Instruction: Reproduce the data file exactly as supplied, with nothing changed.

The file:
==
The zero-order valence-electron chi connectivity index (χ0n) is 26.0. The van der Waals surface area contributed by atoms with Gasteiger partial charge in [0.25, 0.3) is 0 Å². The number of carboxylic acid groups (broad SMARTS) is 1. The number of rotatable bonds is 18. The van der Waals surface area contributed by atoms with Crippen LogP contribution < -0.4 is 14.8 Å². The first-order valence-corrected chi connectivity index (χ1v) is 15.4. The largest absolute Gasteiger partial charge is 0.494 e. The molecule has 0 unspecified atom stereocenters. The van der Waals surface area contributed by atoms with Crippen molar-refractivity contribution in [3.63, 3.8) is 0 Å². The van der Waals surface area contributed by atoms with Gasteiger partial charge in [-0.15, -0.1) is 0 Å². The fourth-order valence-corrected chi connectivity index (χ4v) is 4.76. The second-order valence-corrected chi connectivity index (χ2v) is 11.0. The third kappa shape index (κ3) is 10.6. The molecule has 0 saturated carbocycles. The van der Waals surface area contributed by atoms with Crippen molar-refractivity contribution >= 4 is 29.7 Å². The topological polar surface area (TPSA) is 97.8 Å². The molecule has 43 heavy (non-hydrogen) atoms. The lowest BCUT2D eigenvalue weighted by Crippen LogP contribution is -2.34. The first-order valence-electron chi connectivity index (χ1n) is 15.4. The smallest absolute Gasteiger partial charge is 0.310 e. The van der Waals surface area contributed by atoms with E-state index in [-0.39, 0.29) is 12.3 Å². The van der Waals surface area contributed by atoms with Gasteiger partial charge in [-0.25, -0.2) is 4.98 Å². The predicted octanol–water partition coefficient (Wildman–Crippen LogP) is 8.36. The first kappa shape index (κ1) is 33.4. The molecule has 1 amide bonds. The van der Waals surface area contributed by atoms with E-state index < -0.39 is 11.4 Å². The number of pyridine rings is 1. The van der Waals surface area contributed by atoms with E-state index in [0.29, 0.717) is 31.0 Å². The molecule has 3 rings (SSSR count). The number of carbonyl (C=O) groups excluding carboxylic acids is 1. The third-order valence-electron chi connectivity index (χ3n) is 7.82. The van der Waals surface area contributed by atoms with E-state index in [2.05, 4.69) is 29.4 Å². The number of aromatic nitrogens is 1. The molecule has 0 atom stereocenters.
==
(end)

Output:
The zero-order valence-electron chi connectivity index (χ0n) is 26.0. The van der Waals surface area contributed by atoms with Gasteiger partial charge in [0.25, 0.3) is 0 Å². The number of carboxylic acid groups (broad SMARTS) is 1. The number of rotatable bonds is 18. The van der Waals surface area contributed by atoms with Crippen LogP contribution < -0.4 is 14.8 Å². The first-order valence-corrected chi connectivity index (χ1v) is 15.4. The largest absolute Gasteiger partial charge is 0.494 e. The molecule has 0 unspecified atom stereocenters. The van der Waals surface area contributed by atoms with Crippen molar-refractivity contribution in [3.63, 3.8) is 0 Å². The van der Waals surface area contributed by atoms with Gasteiger partial charge in [-0.15, -0.1) is 0 Å². The fourth-order valence-corrected chi connectivity index (χ4v) is 4.76. The second-order valence-corrected chi connectivity index (χ2v) is 11.0. The third kappa shape index (κ3) is 10.6. The molecule has 0 saturated carbocycles. The van der Waals surface area contributed by atoms with Crippen molar-refractivity contribution >= 4 is 29.7 Å². The topological polar surface area (TPSA) is 97.8 Å². The molecule has 43 heavy (non-hydrogen) atoms. The lowest BCUT2D eigenvalue weighted by Crippen LogP contribution is -2.34. The first-order valence-electron chi connectivity index (χ1n) is 15.4. The smallest absolute Gasteiger partial charge is 0.310 e. The van der Waals surface area contributed by atoms with E-state index in [-0.39, 0.29) is 12.3 Å². The van der Waals surface area contributed by atoms with Gasteiger partial charge in [-0.25, -0.2) is 4.98 Å². The predicted octanol–water partition coefficient (Wildman–Crippen LogP) is 8.36. The first kappa shape index (κ1) is 33.4. The molecule has 1 amide bonds. The van der Waals surface area contributed by atoms with E-state index < -0.39 is 11.4 Å². The number of pyridine rings is 1. The van der Waals surface area contributed by atoms with E-state index in [0.29, 0.717) is 31.0 Å². The molecule has 3 rings (SSSR count). The number of carbonyl (C=O) groups excluding carboxylic acids is 1. The third-order valence-electron chi connectivity index (χ3n) is 7.82. The van der Waals surface area contributed by atoms with E-state index in [2.05, 4.69) is 29.4 Å². The number of aromatic nitrogens is 1. The molecule has 0 atom stereocenters.